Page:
The Hermione Debate


Okay, look, I know everything’s been said about this in the short span since the news about the casting for Harry Potter & The Cursed Child was released.

I’m also all too aware that I’m a white girl from one of the whitest regions in one of the whitest countries around. But I’m just going to add my two cents to the discussion:

I like that this Hermione’s black.

I will readily admit that I was surprised when I saw the casting. I will also readily admit that I was also surprised at how blatantly normal these actors look. They do not, AT ALL, look the way I’d imagine the characters. After all the supermodels in the movies, this is going to take some getting used to from me. The same goes for Hermione being black – it’s going to take some getting used to, but I will be fine, generally. It’s not a world-shaking event for me personally.

Like I said – I’m a white girl in a white region. I’m surrounded by white people (I have a grand total of one colleague with only a slightly different skin colour), there’s barely any need here to think about other skin colours because I’m guesstimating that about 95% of the people in my region are white.

But I do understand that in the rest of the world there are a lot of little black girls with frizzy hair and brown eyes (and an immense intelligence) out there, who finally get to see themselves in a major franchise. I understand that, in a bookseries that defined a generation, there’s a surprising lack of diversity and representation, even retroactively.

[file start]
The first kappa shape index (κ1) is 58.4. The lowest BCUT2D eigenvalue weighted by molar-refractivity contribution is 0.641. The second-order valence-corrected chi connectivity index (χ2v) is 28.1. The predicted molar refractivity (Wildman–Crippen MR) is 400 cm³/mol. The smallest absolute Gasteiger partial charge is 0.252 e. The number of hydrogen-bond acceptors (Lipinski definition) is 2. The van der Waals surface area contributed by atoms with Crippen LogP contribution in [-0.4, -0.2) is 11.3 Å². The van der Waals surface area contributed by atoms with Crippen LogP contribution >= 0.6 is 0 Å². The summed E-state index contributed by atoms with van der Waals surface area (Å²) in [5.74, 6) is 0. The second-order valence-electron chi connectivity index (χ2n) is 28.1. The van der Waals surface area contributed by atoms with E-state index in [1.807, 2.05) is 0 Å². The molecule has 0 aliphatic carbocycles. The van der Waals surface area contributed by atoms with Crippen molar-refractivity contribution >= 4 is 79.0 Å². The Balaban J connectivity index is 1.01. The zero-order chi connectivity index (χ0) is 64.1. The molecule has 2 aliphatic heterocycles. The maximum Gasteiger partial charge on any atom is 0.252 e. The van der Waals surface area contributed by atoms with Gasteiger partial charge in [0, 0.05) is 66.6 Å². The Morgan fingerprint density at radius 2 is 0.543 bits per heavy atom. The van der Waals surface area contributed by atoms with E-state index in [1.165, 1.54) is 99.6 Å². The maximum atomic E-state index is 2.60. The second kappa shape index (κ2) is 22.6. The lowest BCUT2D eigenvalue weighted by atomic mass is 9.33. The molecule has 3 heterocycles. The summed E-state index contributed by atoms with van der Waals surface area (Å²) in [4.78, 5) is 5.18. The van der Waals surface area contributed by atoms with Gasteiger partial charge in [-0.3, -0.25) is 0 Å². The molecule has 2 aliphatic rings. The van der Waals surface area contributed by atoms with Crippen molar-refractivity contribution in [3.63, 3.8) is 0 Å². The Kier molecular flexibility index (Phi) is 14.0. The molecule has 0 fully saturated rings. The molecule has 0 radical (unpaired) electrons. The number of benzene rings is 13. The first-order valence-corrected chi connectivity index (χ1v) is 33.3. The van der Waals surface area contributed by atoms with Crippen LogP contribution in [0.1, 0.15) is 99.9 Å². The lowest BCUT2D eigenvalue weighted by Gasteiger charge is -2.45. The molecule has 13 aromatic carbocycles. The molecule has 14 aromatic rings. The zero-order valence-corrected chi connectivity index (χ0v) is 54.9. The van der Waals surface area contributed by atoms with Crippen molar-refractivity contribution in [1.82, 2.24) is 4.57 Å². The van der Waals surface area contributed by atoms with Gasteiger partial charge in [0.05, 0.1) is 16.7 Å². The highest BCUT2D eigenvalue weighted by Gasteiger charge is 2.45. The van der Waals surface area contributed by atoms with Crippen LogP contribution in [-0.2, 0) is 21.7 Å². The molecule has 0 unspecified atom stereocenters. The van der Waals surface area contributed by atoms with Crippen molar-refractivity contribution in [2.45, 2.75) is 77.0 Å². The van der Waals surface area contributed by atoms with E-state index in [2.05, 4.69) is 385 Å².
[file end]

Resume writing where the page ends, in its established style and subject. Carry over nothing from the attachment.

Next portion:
And I do want to make this clear: I appreciate JK Rowling going back to retroactively put more diversity in her books. Is it enough? No. Do I appreciate the effort nonetheless? Make that a resounding yes.

People change throughout the years. People learn new things, gain new insights. The JK Rowling that blatantly pointed out the black characters in the books and made almost everyone else, practically by default, white, is the JK Rowling of the past. The JK Rowling that didn’t mention any gay (or other LGBTQ+) people or any religion at all, is a different one from the one we have today.

Aside from that, for me, the character Hermione’s defining traits have always been her intelligence, and her ferocity. She’s a complex character, who (sometimes) gets things wrong, but who definitely has her heart in the right place. She has a lot of insecurities, deals with discrimination  & bullying based on her heritage and her appearance, but to me she’s always been an example of how I want to be. She’s someone I identified with, based on her love for books and studying

We live in a time where diversity is more and more present. We live in a time where the biggest Broadway hit is a multi-ethnic hip-hop representation of America’s founding fathers. We live in a time where are a black jedi and a white girl can fight together (or so I’m told, I don’t watch Star Wars, but I’ve seen the cast and damn, I like it).

We live in a time where Hermione Granger is black, and although it’s never been explicit in the books, it makes sense in the story.

And I, for one, love it. If JK Rowling has faith in Noma Dumezweni to portray the best Hermione, then so do I.

(FYI, before anyone asks: no I’m not seeing the play live. I’m way too broke to dish out the money for a two-part highly anticipated theatre performance in a different country. I simply can’t afford going, and am fervently hoping there will be a DVD at some point.)

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